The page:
Our current research has three main themes.

Mechanistic understanding of sustainable aqueous batteries

Aqueous batteries emerge as attractive alternatives for large-scale energy storage by offering several advantages, such as non-flammability, cost-effectiveness, and environmental benignity. However, a notable drawback of aqueous electrolytes is the limited battery cell voltage. The narrow electrochemical stability window of water (1.23 V) triggers hydrogen evolution reaction and oxygen evolution reaction during battery overcharging. Unlike some organic electrolytes, water does not form electrode passivation layers and rapid battery failure is often observed.

Our research team conducts physicochemical and electrochemical testing to elucidate the working mechanisms of model electrodes, such as layered oxide (e.g., vanadium pentoxide, V2O5) and layered sulfide (e.g., titanium disulfide, TiS2), in sustainable aqueous alkali-ion batteries with dilute electrolytes [1-3].

Proposed reaction mechanisms in (a) TiS2-based and (b) V2O5-based aqueous batteries

Collaborators: Chao Zhang, William Brant (Uppsala University), and MAX IV Laboratory (Sweden).


  1. Zhang et al. Reversible Hydration Enabling High-Rate Aqueous Li-Ion Batteries. ACS Energy Letter. 2024, 9 (3), 959–966.
  2. Hou et al. Interfacial Chemistry in Aqueous Lithium-Ion Batteries: a Case Study of V2O5 in Dilute Aqueous Electrolytes. Small 2023, 2308577.
  3. Zhang et al. Reactivity of TiS2 Anode Towards Electrolytes in Aqueous Li-Ion Batteries. Batter. Supercaps 2022, 5 (12), e202200336.

Development and application of advanced operando characterizations

To investigate the battery performance degradation, researchers typically need to stop the cell, extract and prepare electrodes and/or electrolytes for ex situ analysis. However, such conditions typically distort the actual working environment of the sample under study. In contrast, operando techniques allow for continuous analysis without interrupting the cell, providing a more authentic understanding of transient changes occurring inside functioning batteries in real-time.

We possess extensive experience in developing operando techniques, including online electrochemical mass spectrometry (OEMS, for gas evolution), electrochemical quartz-crystal microbalance with dissipation monitoring (EQCM-D, for solid deposition), online acoustic emission testing (AE, for mechanical degradation), and operando pH monitoring (for acid-base reaction) [1-3].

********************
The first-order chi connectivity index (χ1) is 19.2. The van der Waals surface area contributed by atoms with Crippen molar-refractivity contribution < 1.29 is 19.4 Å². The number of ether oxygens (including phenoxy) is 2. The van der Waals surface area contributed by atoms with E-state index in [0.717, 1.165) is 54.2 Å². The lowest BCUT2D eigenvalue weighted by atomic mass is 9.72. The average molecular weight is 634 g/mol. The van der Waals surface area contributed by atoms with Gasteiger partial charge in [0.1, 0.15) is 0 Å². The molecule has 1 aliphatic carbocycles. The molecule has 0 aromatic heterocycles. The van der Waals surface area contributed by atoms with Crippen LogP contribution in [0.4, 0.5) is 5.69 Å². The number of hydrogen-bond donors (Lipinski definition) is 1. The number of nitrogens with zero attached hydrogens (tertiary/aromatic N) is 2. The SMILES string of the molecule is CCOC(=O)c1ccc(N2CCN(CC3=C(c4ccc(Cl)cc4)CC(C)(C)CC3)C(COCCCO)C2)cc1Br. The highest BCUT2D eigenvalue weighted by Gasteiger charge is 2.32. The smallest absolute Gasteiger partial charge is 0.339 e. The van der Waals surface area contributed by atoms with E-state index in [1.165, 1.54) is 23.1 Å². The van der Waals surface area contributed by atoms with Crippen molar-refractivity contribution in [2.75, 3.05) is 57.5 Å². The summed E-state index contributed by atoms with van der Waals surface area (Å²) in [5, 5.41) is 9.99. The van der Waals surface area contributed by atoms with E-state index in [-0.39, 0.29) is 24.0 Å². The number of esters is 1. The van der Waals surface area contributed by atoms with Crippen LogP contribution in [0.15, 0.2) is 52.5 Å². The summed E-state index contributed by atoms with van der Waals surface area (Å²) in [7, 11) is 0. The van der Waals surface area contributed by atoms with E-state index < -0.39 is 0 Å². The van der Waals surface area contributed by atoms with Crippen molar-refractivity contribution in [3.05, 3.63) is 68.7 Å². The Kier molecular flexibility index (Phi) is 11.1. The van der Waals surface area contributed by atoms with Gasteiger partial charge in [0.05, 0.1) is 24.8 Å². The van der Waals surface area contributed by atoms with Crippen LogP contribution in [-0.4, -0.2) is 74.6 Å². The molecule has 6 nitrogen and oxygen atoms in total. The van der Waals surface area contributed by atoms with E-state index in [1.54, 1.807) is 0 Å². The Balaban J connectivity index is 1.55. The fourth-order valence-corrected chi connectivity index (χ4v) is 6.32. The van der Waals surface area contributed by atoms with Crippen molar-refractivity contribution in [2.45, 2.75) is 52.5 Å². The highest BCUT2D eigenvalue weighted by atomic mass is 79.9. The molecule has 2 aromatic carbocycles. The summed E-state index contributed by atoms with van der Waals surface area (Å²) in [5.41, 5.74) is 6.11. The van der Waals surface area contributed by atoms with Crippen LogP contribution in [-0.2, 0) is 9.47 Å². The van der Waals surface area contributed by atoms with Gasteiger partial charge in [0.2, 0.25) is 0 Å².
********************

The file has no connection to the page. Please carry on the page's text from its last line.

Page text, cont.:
Complementary operando methods to study batteries

Collaborators: Annika Ahlberg Tidblad (Volvo Cars), Jean-Marie Tarascon (Collège de France), and Qi Zhao (HK PolyU).


  1. Li et al. Decoupling the Roles of Ni and Co in Anionic Redox Activity of Li-Rich NMC Cathodes. Nat. Mater. 2023, 22 (11), 1370–1379.
  2. Zhang et al. Elucidating the Humidity-Induced Degradation of Ni-Rich Layered Cathodes for Li-Ion Batteries. ACS Appl. Mater. Interfaces 2022, 14 (11), 13240–13249.
  3. Zhang et al. Unraveling Gas Evolution in Sodium Batteries by Online Electrochemical Mass Spectrometry. Energy Storage Mater. 2021, 42, 12–21.

High-throughput robotic screening of aqueous electrolytes

The integration of data-driven experimentation represents a significant advancement in battery research, substantially expediting progress by closing the experimentation–analysis loop. In contrast to the traditional manual screening of electrodes and electrolytes, automated processes hold the promise of improving both testing efficiency and reproducibility.

At UU, we have pioneered the development of ODACell, an automated platform for electrolyte formulation preparation and coin cell assembly, equipped with three robotic arms and a liquid-handling robot [1]. Our investigations demonstrate that cells assembled by the robots exhibit exceptional reproducibility and consistency. Presently, we are implementing Bayesian optimization to systematically screen additives for high-performance and low-cost aqueous Li-ion batteries.

The ODACell platform for high-throughput battery research

Collaborators: Erik Berg and Jens Sjölund (Uppsala University).


  1. Yik et al. Automated Electrolyte Formulation and Coin Cell Assembly for High-Throughput Lithium-Ion Battery Research. Digit. Discov. 2023, 2 (3), 799–808.